When the Moroccan Belhussein Abdelsalam, 58, was arrested and lost his job three decades ago, he saw Charlie Chaplin on television and at that point decided on a new career: posing as the American silent movie star.
Away from his old job as a sports photographer and political activist, posing as Chaplin helped him hide behind a comic mask of the hardships of Moroccan life, drawing parallels with the screen legend that obscured the emotions behind humor and a painted face.
“It was when I lost everything that I became Charlie Chaplin [who] makes the world laugh and cry without saying a word. She is a unique person who fought against discrimination and united [everyone]”Abdelsalam said.
It’s meager life: He earns less than $ 150 a month from tips, but the forced career change has helped him realize the youthful ambitions he once had as a stage artist. In addition, he said, he had few other career choices with the high unemployment rates in the poor North African country. Since then, he has performed almost every day in the streets of the Moroccan capital of Rabat, making people laugh. Now he is proud to be a street celebrity, known to the locals as Charlo.
Charlo’s bittersweet days are spent on the capital’s main artery, Avenue Mohammed V, a stone’s throw from the Parliament and the Royal Palace. Wearing balloons, masks, oversized shoes, trumpets, pigeon food and a smile, he commutes daily from his neighborhood of Sale.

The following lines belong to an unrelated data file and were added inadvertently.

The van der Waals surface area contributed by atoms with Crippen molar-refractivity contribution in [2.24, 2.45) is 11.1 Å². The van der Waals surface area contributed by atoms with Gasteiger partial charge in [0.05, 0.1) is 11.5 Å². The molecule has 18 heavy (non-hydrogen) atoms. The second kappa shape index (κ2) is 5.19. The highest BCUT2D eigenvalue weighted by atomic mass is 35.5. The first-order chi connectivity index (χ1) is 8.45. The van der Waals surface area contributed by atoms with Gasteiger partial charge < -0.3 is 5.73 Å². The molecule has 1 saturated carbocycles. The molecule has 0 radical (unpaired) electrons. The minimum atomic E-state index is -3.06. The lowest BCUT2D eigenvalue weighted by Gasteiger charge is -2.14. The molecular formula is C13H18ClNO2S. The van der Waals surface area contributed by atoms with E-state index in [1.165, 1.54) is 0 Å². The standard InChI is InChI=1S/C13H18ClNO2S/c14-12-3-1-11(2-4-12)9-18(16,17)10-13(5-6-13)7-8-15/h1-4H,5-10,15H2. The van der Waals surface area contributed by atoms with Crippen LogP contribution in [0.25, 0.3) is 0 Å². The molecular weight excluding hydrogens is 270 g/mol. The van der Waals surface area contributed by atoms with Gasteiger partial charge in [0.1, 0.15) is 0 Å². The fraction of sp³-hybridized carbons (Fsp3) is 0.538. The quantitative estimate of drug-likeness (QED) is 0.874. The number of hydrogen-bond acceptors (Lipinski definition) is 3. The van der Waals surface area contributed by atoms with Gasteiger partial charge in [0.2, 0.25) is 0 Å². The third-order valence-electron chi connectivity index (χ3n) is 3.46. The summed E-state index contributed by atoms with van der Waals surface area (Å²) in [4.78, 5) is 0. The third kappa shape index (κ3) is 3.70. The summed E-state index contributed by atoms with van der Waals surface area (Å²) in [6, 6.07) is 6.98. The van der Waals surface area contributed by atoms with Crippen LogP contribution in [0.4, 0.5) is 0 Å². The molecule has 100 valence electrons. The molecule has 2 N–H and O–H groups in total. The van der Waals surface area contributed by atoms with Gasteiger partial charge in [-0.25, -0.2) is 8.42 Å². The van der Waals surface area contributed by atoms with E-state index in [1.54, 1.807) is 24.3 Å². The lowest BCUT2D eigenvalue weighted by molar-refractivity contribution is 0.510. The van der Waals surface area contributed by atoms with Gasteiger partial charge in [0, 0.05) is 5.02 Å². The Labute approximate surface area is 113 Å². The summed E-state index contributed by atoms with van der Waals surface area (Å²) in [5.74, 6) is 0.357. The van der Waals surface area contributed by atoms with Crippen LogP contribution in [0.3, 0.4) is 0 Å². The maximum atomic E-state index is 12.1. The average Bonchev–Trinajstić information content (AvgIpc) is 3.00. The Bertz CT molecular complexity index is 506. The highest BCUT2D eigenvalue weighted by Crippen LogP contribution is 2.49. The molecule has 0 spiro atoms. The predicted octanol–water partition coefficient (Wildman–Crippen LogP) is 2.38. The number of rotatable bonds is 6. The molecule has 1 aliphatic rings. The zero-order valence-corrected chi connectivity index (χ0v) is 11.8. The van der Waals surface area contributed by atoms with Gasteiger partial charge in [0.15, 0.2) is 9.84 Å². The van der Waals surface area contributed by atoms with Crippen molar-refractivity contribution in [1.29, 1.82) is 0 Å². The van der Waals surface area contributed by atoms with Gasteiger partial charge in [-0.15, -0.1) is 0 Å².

One minute, he can reapply his stage makeup using a broken mirror and eyeliner at one of the nearby flower shops. The next he can be seen delighting children with magic tricks and impressions, or sending the pigeons on feeding frenzy by scattering bags of seeds.
But it is filled with the ghosts of its past. He always keeps with him photos from his time as a sports photographer and images of himself as a fit young man involved in politics. This was before Charlo claimed he was arrested for his political activism and journalism during the reign of King Hassan II and spent a year in prison in the 1980s.
He was in prison for 8 months, what he describes as “the desert with monsters”. Although he regrets what happened to him, he is grateful for the theatrical outlet for helping him to survive mentally.
“Bad things happened to me from bad people. Without Charlie Chaplin, I would have lost my mind, ”he said.